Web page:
Guide To Navigating Flooded Routes

The United Kingdom has an international reputation of horrible weather conditions, whether that be sub-zero freezing conditions, torrential rain, or the occasional bout of snow, which has the ability to bring the whole country to a stop.

These spells of extreme weather are often seasonal, and only majorly affect people in certain regions of the country (usually) – so this article may be much more appropriate for those of you in the hills of Somerset rather than the streets of London.

If you are lucky enough to live in an idyllic country setting, you will understand the unfortunate side effects the weather causes, and the turmoil that follows – especially concerning flooding. Residents often frantically barricade themselves indoors, finding themselves switching their cars for small aquatic vessels.

Unfortunately, only a small proportion of people in the UK actually own boats – the rest of us become stranded and left to battle these newly formed waterways in the safety of our cars, with hopeful optimism that we do not completely disappear into the murky depths.

Whether this relates exactly or not to you, it is essential that you understand how to deal with a flood, so you can successfully come out of the other side unscathed.


Should you drive through a flooded road?

Travelling around a corner and meeting a large body of water is an ominous sight, whether you are a newly qualified driver or a veteran motorist. People are often left scratching their heads, with little or no idea of what to do in the scenario – What did they teach me in my theory test?

The majority of people are highly unlikely to remember the exact manoeuvres, correct gears, and whether to attempt the crossing and come out the other side without a scratch.

If you can remember, we commend you! But for the rest of us mere mortals, we would need to scan the internet (which is why some of you may be here).

The best advice we can first give you is to assess whether you actually need to drive through the flood and whether it is actually viable to do so; try to find alternative routes if possible. Pull over to the side of the road and consult either your pocket map or your phone to check for alternative routes that may have not suffered a similar fate.

This will keep your car much healthier, and avoid any excessive towing expenses you may incur because of reckless intentions, or an impulse to floor it through the flood.


What should I do if there are no other routes available?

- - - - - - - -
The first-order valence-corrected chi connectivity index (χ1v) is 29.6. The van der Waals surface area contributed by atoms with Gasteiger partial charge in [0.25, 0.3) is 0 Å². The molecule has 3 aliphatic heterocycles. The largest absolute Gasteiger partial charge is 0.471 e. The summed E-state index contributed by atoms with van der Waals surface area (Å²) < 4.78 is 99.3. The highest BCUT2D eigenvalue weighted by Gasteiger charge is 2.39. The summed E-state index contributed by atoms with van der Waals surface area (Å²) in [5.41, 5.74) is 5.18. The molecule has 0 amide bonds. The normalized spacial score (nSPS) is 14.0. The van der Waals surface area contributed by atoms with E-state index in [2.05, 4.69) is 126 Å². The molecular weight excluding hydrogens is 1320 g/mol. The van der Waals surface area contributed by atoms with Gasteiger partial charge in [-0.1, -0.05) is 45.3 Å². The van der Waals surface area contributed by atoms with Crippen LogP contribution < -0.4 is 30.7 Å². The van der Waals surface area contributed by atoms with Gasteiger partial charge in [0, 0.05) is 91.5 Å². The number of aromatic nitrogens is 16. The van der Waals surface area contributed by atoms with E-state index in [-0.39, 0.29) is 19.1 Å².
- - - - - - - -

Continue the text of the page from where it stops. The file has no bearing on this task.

If you have explored all alternatives options available, or find yourself in an unfamiliar country road with no internet connection, you may have to face the daunting task of navigating through the flooded road (But, only if you can assess its safety).

But please keep an eye out for advice from the highways agency or emergency services – if there is a sign saying a road is closed – then follow this advice and turn around where possible. Do not ignore any official closure notices.

How do I know how deep the water is?

Unless armed with an Ultrasonic device, a tape measure, or your scuba diving gear – it will often be extremely hard to accurately determine the height of the water.

Of course, if you frequently visit this particular stretch of road, you can usually make a pretty accurate guess. But what steps should you take if you have never come across the piece of road before?

Look around. See whether there are any indicators of the water depth, in relation to the landscape.

For instance, if you can only see the top of a road sign, then we would probably suggest staying clear.

As soon as you can establish that your vehicle will not be fully submerged, you can proceed with (extreme) caution. The AA strongly suggests avoiding water that is either more than 10cm deep and/or has a current.


What should I do next? Our expert tips for driving on water.

We have saved these tips for a rainy day (Excuse the pun):

  • Drive slowly – While it may look fun to create your own tsunami-effect, excessively speeding through water can often push water straight back into the engine and cause major damage.
  • Choose a low gear – Keep revs to a minimum, suppress your inner boy/ girl-racer impulses and choose a low gear.
  • Close all your windows – You will soon start feeling a pool of water in your lap if you perform this faux pas. Shut all windows for your own sake.
  • Test your brakes – Water on brake pads will stop them working effectively, so once clear of the flood, put your foot on the brakes to create friction and evaporate the liquid.
  • Give way to oncoming vehicles – Useful for determining the depth of the water, and saves getting splashes by a bow wave.
  • Do not stop – Golden rule of driving through a flood. Stopping at any point can cause water to enter the exhaust pipe, and have devastating effects.


But, if you cannot be certain about the depth of the flood, whether it has a current or alternative routes you can take, then we would strongly suggest avoiding the hazard completely – take the dry, and potentially much cheaper option of turning back and working/ studying from the comfort of your home instead.